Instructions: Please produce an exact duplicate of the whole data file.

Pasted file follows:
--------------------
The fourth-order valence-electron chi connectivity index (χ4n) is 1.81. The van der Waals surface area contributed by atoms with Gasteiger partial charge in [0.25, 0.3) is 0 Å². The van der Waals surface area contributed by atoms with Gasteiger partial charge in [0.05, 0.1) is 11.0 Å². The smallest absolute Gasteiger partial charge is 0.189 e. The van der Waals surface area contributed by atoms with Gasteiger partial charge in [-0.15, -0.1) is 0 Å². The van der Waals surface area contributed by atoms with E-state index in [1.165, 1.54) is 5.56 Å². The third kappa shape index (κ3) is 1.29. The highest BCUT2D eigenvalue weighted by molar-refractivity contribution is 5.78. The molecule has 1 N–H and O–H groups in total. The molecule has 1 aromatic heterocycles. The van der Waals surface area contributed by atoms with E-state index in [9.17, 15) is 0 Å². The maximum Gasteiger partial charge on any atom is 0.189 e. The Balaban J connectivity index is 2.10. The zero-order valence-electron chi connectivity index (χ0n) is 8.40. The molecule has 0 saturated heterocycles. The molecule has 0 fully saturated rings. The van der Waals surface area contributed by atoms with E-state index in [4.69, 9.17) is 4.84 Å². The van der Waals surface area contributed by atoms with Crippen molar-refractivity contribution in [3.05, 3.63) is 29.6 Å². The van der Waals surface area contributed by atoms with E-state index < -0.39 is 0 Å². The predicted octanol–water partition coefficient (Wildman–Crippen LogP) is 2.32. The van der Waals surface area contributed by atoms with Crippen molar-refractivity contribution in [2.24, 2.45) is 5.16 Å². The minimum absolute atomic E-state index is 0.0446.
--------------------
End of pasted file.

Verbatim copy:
The fourth-order valence-electron chi connectivity index (χ4n) is 1.81. The van der Waals surface area contributed by atoms with Gasteiger partial charge in [0.25, 0.3) is 0 Å². The van der Waals surface area contributed by atoms with Gasteiger partial charge in [0.05, 0.1) is 11.0 Å². The smallest absolute Gasteiger partial charge is 0.189 e. The van der Waals surface area contributed by atoms with Gasteiger partial charge in [-0.15, -0.1) is 0 Å². The van der Waals surface area contributed by atoms with E-state index in [1.165, 1.54) is 5.56 Å². The third kappa shape index (κ3) is 1.29. The highest BCUT2D eigenvalue weighted by molar-refractivity contribution is 5.78. The molecule has 1 N–H and O–H groups in total. The molecule has 1 aromatic heterocycles. The van der Waals surface area contributed by atoms with E-state index in [9.17, 15) is 0 Å². The maximum Gasteiger partial charge on any atom is 0.189 e. The Balaban J connectivity index is 2.10. The zero-order valence-electron chi connectivity index (χ0n) is 8.40. The molecule has 0 saturated heterocycles. The molecule has 0 fully saturated rings. The van der Waals surface area contributed by atoms with E-state index in [4.69, 9.17) is 4.84 Å². The van der Waals surface area contributed by atoms with Crippen molar-refractivity contribution in [3.05, 3.63) is 29.6 Å². The van der Waals surface area contributed by atoms with E-state index < -0.39 is 0 Å². The predicted octanol–water partition coefficient (Wildman–Crippen LogP) is 2.32. The van der Waals surface area contributed by atoms with Crippen molar-refractivity contribution in [2.24, 2.45) is 5.16 Å². The minimum absolute atomic E-state index is 0.0446.